» We say: Without digging too far into all this, I guess that you have to weigh the risk/reward here. That’s ultimately our feeling on the whole mess, and something we’ve said in the past about this matter. The thing is, even with the environmental issues that have come up of late, it’s still far safer than many forms of energy. And even ones considered “safe” have their downsides. And to put into clear terms: I don’t think anyone’s arguing about making nuclear our only energy source. Rather, I think that, because the damage caused when nuclear energy screws up is so acute (thereby lending itself to media frenzy), it leads to the type of overreaction that ultimately hurts further research and discourages figuring out how to make it safer. Coal and oil make smog and are growing more limited by the year; solar is an intermittent resource without continuous availability; wind makes noise and has many of the same problems as solar; biomass cuts into our food supply; fracking natural gas can damage the water supply. And well, nuclear energy occasionally causes fluke accidents like Fukushima and has not-insignificant waste issues. The question is, is there a way avoid or limit these flaws, with any of these sources?
Hello, my name is Green and I’m a geology major.
Cons: From what I’ve read, the safety concerns of the reactors are legitimate. Mark 1 does have some problems.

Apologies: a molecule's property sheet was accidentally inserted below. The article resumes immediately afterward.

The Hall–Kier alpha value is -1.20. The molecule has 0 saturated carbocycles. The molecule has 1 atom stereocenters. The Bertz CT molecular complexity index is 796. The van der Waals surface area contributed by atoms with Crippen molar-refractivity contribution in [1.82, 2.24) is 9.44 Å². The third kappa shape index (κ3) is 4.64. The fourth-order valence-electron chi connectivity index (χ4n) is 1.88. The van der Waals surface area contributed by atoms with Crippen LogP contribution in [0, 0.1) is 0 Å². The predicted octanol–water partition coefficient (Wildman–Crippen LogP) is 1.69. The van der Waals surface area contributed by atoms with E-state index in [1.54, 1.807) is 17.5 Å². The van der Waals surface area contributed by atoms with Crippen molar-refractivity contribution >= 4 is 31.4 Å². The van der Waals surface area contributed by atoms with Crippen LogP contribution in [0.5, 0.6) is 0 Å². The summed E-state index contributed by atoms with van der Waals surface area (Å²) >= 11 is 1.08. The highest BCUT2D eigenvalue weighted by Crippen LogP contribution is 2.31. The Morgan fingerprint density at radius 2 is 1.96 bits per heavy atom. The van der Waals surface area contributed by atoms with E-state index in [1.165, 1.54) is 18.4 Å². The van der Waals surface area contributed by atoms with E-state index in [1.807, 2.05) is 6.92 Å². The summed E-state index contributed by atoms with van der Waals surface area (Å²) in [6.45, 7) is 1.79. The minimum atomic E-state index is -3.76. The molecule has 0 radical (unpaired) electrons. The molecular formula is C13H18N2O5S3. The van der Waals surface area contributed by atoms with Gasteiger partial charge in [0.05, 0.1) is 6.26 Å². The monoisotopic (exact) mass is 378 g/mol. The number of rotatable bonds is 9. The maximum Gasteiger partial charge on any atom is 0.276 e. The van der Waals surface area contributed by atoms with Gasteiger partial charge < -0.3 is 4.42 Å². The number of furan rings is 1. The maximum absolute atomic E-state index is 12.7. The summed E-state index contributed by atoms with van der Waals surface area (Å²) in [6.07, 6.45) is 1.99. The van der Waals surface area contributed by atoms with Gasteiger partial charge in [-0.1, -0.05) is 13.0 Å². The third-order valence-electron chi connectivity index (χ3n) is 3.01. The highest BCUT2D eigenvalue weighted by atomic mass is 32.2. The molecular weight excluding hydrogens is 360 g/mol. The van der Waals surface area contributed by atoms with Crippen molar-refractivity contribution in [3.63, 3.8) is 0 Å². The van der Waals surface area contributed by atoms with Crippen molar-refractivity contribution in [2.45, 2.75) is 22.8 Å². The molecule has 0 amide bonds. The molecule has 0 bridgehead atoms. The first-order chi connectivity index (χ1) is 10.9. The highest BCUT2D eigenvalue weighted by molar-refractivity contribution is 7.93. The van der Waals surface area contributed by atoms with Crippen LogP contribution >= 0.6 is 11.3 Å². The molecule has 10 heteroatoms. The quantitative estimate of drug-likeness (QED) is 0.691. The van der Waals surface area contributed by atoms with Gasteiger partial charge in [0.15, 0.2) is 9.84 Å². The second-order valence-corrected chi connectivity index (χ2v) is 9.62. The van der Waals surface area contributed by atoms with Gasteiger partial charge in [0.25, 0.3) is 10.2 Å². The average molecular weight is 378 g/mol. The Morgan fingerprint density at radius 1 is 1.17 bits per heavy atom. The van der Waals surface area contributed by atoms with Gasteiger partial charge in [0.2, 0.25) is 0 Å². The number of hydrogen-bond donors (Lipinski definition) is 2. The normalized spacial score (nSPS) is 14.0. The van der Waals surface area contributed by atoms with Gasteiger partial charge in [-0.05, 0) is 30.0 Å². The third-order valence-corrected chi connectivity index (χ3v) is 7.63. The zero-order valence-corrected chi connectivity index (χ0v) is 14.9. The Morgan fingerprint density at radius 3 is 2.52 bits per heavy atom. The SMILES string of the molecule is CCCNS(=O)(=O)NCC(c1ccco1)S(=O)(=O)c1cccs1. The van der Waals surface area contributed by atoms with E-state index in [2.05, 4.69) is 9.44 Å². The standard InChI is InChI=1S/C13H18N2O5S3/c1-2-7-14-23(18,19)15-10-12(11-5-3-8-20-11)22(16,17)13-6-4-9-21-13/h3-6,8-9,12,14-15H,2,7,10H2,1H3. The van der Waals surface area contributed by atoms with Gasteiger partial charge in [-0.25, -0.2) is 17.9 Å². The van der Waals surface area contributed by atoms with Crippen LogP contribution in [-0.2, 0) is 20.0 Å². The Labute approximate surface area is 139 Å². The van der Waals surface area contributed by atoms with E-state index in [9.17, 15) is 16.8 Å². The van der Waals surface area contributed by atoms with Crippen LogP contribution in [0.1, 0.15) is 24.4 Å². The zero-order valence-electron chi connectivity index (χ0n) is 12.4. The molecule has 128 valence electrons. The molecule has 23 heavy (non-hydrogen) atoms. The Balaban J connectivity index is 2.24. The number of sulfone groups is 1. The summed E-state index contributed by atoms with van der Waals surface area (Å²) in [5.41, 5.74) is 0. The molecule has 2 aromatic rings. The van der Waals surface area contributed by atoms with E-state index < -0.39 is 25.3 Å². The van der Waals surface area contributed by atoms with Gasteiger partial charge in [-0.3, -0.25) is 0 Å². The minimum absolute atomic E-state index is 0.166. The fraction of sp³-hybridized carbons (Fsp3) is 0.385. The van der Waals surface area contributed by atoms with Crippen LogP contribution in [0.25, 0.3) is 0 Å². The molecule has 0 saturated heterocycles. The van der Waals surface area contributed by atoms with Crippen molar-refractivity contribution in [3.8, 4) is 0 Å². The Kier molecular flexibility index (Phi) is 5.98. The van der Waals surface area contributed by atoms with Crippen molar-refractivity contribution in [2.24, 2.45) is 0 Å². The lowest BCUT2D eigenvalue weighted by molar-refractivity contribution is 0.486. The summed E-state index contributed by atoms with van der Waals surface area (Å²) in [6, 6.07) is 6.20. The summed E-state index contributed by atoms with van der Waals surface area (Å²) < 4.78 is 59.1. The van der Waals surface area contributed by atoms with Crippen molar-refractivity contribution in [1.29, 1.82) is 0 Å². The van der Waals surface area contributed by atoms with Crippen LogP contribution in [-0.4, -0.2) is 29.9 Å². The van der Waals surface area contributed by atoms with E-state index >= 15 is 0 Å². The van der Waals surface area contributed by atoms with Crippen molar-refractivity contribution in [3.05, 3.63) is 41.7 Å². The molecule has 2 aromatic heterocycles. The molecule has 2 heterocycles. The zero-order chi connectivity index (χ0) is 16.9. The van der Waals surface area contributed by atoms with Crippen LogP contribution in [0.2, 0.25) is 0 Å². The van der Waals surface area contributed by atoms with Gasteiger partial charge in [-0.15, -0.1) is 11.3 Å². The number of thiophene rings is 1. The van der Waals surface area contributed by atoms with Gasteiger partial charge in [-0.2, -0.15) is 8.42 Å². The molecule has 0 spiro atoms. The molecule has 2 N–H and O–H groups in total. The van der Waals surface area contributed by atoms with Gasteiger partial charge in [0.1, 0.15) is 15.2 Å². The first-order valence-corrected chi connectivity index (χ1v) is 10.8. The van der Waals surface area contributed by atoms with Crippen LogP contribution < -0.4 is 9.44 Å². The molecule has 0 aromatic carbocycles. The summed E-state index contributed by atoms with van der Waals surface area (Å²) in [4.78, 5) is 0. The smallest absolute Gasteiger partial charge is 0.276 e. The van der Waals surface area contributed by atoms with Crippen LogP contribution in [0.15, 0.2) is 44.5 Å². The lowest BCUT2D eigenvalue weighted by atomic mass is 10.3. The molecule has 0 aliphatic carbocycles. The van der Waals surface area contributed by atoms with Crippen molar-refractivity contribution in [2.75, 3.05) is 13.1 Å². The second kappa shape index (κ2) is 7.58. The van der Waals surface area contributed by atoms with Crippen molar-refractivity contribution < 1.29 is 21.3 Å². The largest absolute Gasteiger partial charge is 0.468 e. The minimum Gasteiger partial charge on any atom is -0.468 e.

Pros: At the very least, when reactors are built near/on fault zones, they are usually built to withstand the earthquakes. However - that can only do so much when there is a problem with the design of the REACTOR itself.
My opinion - we need to work on the reactors themselves - building near a fault is not necessarily a huge problem (I wouldn’t recommend it, but it can be managed if done properly).
SO BASICALLY the country needs to take a look at how they manage funds and put some money used for *ahem* other things
1. Upgrading our nuclear power plants
2. Using geothermal energy (Lol check out the Snake River Valley in Idahoooo)
3. Using more Solar/Wind power.
Put you know this will be a fucking huge fight because there are people who don’t want certain OTHER energy industries to fall.
End science rant/
Great commentary on our original graphic.
No United States service members currently conducting relief missions in Japan are showing symptoms of radiation poisoning, but some crew members are being given Potassium Iodide tablets as a precaution, the Pentagon said Wednesday.
Additionally, the Pentagon said US forces in Japan are not permitted within 50 miles of the Fukushima Daiichi nuclear power plant without special authorization.
(Information via Reuters)
Japan has some of its industry curtailed, like auto and steel — but that’s not going to last too long. People are starting to realize that there [sic] economy is not going to be shut down for long — and they’re going to have to start to look for alternative fuel sources.INFA Energy Brokers CEO Brad Schaeffer • Suggesting that Japan will have to switch its energy sources to an alternative source. But Schaeffer means “alternative” in the way one might call a band like Nickelback “alternative” — see, he thinks that Japan should move to oil. “Remember, they need to get their nation back on their feet,” he says. “They aren’t worrying about their carbon footprint so much. They’re thinking we need to get oil here now – so we can get our generators up and running.” While there’s some grain of truth here, we wonder how much of what he’s saying is wishful thinking, seeing that he’s the CEO of an energy-brokering company. Quotes like these? They seriously make us cringe. source (via • follow)